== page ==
Zach Peters’ first football practice of the 2011 season ended in tragedy Monday at Prestonwood Christian Academy in Plano, Texas.
Prestonwood assistant coach Wade McLain, 55, died from a combination of heat exposure and heart disease during a prolonged break at the 4 p.m. practice — future Kansas University basketball player Peters’ first gridiron workout since his freshman year.
The 6-foot-9, 235-pounder had skipped the last two football seasons to concentrate on basketball.
He orally committed to play hoops at KU in April of 2010.
“The kids are in shock, still,” Peters’ dad, Tim, said Wednesday night in a phone conversation.
“I think there are 16,000 families at the (Prestonwood Baptist) church that the school is associated with, and all are devastated. Young kids ... they are not used to dealing with this.”
Zach and his teammates, who attended meetings Tuesday, were back on the football field at 8 a.m. Wednesday.
Zach hopes to pick up where he left off his freshman year when he caught 11 passes at wide receiver for 142 yards.
“My take on it is, I’ve told him to go down — don’t try to stay up and try to get extra yardage,” Tim Peters said with a laugh.
“Coach (Bill) Self thought it was a great idea. He played football. He thought for his (Zach’s) senior year ... the camaraderie and everything you have in football ...
“Zach loves to hit,” added Tim Peters, noting his son would have played football last season had he not sustained a concussion at the LeBron James Skills Academy in June of 2010.
“He’d rather be playing middle linebacker, but they won’t let him. He wants to go both ways, but the athletic director and football coach are keeping him (only) as a wide receiver. He’s going to Kansas to play basketball. They are trying to protect him from himself.”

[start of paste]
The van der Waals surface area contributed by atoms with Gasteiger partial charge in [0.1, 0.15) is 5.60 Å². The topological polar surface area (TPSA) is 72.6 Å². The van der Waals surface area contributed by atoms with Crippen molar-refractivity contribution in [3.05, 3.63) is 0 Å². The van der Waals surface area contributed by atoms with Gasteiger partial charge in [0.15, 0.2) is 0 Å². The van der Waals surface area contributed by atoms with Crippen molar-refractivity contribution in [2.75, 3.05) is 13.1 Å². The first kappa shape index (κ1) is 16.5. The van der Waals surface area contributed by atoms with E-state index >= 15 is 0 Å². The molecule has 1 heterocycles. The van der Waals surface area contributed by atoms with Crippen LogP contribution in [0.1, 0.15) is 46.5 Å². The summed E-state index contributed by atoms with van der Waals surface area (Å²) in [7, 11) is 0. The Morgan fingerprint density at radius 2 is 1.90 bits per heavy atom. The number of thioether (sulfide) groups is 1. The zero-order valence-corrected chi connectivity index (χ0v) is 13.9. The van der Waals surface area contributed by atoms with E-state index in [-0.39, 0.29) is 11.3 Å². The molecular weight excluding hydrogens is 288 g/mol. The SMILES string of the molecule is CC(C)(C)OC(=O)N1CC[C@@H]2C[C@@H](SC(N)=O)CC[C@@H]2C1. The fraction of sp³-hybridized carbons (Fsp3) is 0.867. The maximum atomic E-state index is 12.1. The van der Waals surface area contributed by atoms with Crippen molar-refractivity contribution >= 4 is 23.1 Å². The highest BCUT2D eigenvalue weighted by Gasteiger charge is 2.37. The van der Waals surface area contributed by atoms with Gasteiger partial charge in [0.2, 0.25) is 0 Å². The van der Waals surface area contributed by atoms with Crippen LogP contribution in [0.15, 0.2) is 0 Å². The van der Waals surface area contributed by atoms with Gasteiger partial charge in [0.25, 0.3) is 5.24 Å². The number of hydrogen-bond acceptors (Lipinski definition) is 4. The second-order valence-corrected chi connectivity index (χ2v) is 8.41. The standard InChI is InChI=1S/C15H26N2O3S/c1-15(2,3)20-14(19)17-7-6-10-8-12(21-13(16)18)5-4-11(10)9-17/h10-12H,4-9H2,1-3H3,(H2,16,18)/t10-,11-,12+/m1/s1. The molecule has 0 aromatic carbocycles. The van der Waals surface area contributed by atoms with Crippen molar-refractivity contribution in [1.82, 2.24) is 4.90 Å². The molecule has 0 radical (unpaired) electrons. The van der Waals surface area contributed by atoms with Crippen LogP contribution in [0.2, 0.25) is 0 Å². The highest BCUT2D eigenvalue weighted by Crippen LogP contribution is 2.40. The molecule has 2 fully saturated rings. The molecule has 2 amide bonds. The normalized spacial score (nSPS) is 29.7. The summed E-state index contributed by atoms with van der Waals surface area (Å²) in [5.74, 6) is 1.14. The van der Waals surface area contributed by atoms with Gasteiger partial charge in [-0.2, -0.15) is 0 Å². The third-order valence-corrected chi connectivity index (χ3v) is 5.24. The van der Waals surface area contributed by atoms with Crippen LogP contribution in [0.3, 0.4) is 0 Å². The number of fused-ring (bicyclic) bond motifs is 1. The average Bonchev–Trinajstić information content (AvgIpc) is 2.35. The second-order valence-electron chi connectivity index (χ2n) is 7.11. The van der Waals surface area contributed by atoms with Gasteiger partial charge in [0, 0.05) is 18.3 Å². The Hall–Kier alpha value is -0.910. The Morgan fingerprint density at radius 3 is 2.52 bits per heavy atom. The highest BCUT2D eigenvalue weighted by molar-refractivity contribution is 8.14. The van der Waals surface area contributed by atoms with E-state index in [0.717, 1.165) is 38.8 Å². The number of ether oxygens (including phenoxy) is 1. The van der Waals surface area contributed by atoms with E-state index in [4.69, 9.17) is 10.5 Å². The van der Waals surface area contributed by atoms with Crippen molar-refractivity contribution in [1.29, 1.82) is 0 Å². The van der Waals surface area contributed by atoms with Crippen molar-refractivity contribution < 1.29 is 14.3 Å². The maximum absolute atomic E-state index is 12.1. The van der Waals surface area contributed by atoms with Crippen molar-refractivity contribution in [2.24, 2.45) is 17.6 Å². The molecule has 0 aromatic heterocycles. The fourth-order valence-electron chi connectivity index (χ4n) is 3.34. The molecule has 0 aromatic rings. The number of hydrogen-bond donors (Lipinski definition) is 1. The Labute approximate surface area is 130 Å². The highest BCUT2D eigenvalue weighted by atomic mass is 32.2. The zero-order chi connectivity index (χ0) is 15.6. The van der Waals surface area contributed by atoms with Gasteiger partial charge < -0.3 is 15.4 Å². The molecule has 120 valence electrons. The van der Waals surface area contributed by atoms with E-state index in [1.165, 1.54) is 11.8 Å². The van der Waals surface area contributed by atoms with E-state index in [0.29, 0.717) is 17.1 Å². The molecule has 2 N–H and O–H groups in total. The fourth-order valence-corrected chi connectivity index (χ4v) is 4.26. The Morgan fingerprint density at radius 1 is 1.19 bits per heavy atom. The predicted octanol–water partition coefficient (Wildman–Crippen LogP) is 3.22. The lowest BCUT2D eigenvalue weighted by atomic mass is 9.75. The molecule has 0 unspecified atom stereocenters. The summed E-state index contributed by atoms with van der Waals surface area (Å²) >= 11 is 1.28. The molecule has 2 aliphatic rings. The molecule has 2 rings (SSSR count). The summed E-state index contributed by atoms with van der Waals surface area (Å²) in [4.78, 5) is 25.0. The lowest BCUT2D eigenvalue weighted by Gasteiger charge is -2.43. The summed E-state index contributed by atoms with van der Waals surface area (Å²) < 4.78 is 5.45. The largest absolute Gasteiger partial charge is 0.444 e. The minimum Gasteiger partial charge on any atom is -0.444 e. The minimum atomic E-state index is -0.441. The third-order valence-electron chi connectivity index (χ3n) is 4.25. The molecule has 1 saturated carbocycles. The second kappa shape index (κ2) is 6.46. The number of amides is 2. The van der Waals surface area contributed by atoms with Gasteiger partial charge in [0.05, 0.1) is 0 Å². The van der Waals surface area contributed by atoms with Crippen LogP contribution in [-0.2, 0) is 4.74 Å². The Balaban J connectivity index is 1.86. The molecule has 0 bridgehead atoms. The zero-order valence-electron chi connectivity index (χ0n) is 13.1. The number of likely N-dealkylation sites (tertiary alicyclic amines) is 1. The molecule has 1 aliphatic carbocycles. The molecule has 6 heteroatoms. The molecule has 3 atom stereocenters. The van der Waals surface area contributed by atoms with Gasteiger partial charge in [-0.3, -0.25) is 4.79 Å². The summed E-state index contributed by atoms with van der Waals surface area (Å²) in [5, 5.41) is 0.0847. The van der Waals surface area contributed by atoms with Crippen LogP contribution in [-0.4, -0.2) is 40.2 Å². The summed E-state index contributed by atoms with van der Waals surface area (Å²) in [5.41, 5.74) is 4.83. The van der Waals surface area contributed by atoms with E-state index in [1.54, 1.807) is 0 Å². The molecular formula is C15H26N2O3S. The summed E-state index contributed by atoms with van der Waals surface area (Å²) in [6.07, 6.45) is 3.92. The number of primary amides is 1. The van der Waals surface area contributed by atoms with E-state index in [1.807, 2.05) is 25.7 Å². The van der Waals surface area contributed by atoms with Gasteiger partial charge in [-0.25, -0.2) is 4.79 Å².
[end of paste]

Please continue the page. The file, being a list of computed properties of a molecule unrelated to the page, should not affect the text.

Zach concentrated on basketball the entire summer.
“He did Michael Johnson Performance Training Mondays, Wednesdays and Fridays and ballet Tuesday and Thursdays,” Tim Peters said.
“He went to Kansas for a week and worked out with the guys (Jayhawks) at night. He worked out with John Lucas in Houston and a lot of the (NBA) draftees there.”
Peters lost about 10 pounds and is now a solid 235, Tim revealed.
“Michael Johnson Training is one of Nike’s top performance facilities. The Great Britain Bobsled team is there, the top ballerinas in the world are there, the top football speedsters. It is phenomenal,” Tim said. “It’s performance on every muscle — Nike’s highest technology performance. It is an incredible workout.”
Working out with former NBA coach Lucas proved beneficial to Zach, who is Rivals.com’s No. 135-rated player in the Class of 2012.
“Coach Lucas loves to see how physical Zach gets. He always puts him up against ‘Big Baby’ Davis (Glen Davis, Boston Celtics) or somebody like that,” Tim said.
What’s ahead are some taxing football practices in the Texas heat.
“He’s working his butt off. We are not too worried about the heat because he’s in the best shape of his life he’s ever been in,” Tim said.
A perfect scenario would be Prestonwood’s winning a third straight football state title followed by the school’s second state hoops title in four years.
Zach will be working out with the basketball team during first hour of each school day during this football season.
“In the state of Texas, football is a religion. Basketball is a sport,” Tim said. “The reason he is going to Kansas is because basketball is a religion. He wishes he was already at Kansas, but he has another year here.”
Maui pairings today: The pairings for the Maui Invitational will be revealed at 1 p.m. today on ESPN.com. Teams in the 2011 Invitational are: KU, Duke, Georgetown, Memphis, Michigan, Tennessee, UCLA and Chaminade.
Zimmerman has KU on list: Stephen Zimmerman, a 6-foot-10 freshman-to-be from Las Vegas’ Bishop Gorman High, has received scholarship offers from KU, UNLV, UCLA and UConn, according to Rivals.com.
“As a freshman, he has the highest potential of any kid I’ve seen at Gorman,” Gorman head coach Grant Rice told Rivals.com. “Just with his height, his ability and work ethic. He’s definitely going to be a special kid.
“It’s going to be one of those things where the small- to mid-level schools won’t even call because they know they won’t be in the ballpark. He’s one of those few kids that will be able to pick whatever school he wants to go to.”